Today, the ACLU of Wisconsin released survey results of over 800 Milwaukee residents’ attitudes about police, which demonstrate that Milwaukeeans are less likely to trust or seek help from police officers if they have had contact with police. This finding is especially true in the six zip codes (53212, 53206, 53208, 53213, 53218, and 53216) that correspond to neighborhoods heavily policed by the Milwaukee Police Department (MPD). The ACLU mostly surveyed younger people between the ages of 14 and 24.
The survey data indicates that individuals who have had contact with the MPD are more likely to have negative attitudes about the police department than respondents who have not had contact with them. More importantly, people who have had experiences with law enforcement were far less likely to think calling the police was helpful or want to assist in an investigation. Even those who did not report a negative experience, but did have significant contact with police, reported that they were less likely to assist in a police investigation or report a crime.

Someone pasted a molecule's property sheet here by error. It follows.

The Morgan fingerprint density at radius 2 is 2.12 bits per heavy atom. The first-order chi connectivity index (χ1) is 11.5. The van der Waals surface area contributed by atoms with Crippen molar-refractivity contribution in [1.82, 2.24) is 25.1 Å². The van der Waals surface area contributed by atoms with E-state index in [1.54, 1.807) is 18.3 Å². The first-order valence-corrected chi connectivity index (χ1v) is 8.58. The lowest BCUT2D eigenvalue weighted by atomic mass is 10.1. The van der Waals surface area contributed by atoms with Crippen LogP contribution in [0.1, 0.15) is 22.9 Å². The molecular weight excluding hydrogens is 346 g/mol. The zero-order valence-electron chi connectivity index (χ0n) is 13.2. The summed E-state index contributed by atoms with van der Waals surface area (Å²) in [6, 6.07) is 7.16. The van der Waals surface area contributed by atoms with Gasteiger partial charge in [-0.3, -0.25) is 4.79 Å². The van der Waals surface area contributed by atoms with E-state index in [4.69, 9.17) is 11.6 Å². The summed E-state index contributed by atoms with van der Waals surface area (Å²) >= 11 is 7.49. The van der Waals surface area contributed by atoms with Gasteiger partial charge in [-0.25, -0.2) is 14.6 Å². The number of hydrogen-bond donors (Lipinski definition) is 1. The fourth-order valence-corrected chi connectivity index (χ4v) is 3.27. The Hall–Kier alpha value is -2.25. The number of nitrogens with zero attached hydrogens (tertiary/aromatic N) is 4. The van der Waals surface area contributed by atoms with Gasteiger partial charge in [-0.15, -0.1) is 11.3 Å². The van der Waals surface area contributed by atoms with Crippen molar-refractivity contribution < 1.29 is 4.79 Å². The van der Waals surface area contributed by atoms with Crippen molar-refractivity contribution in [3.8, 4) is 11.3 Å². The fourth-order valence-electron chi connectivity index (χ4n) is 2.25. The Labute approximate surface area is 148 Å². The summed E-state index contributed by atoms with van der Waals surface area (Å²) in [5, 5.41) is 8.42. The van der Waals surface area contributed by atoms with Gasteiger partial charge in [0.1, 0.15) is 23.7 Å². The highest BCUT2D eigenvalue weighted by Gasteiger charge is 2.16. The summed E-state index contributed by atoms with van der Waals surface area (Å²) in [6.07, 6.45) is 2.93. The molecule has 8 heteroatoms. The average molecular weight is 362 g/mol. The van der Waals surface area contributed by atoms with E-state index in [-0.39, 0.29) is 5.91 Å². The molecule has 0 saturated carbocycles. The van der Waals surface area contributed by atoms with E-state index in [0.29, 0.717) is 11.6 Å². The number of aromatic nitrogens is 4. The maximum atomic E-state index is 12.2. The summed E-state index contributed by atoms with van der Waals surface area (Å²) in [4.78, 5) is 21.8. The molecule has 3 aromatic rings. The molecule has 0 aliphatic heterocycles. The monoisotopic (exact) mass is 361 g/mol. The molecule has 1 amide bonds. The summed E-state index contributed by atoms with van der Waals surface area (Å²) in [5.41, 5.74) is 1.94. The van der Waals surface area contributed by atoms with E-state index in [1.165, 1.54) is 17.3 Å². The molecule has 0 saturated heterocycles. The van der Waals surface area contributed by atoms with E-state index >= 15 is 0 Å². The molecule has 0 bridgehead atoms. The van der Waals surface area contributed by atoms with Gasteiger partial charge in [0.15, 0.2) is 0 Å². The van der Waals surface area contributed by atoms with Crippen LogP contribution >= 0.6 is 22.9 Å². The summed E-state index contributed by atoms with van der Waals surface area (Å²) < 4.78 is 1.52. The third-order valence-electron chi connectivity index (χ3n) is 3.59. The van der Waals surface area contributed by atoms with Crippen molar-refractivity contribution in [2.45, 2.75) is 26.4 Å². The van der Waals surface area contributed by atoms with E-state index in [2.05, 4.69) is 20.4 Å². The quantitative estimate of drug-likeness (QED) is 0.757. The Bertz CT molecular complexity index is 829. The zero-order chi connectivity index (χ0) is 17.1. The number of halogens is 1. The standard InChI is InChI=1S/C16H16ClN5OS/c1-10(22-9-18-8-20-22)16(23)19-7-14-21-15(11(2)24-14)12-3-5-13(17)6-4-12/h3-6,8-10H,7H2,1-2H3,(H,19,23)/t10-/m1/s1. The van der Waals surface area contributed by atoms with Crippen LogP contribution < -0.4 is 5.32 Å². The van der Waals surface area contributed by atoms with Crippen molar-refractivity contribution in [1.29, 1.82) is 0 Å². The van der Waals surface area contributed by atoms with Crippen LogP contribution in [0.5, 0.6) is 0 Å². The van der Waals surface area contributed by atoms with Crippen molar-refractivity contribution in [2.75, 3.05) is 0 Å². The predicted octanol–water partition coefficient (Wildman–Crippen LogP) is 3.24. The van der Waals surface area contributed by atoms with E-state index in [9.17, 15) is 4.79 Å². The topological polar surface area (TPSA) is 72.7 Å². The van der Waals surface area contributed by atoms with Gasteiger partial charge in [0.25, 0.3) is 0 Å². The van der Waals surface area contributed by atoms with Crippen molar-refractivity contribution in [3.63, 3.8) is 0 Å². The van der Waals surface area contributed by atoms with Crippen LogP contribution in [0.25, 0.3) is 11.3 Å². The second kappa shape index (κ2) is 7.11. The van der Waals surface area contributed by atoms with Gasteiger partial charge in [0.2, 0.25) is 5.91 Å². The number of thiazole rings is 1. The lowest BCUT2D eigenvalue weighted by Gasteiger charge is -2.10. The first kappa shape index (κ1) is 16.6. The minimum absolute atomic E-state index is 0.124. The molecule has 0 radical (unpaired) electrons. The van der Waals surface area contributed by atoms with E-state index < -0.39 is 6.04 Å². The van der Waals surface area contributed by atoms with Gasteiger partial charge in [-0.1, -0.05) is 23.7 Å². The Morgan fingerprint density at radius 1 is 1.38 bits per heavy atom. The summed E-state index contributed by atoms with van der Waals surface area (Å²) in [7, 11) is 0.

“It is time to end over-reliance on police practices that include huge numbers of officer-initiated pretextual stops. The sheer volume of stops (243,328 stops in 2013 in a city of about 600,000 people), raises questions regarding whether the number of officer-initiated pretextual stops are undermining trust in public safety,” said Chris Ahmuty, Executive Director of the ACLU of Wisconsin.
“A patrolling strategy that deeply stigmatizes Black and Latino residents and neighborhoods by targeting them for stops may negate much of the good that may result from community-oriented policing programs. Milwaukee residents should not have to settle for second-class police service, or be treated as second-class citizens by the police,” Ahmuty concluded.
The summary report and survey instrument is attached and can be found at: http://aclu-wi.org/sites/default/files/media/pdf/2015_1_20ReportSummary.pdf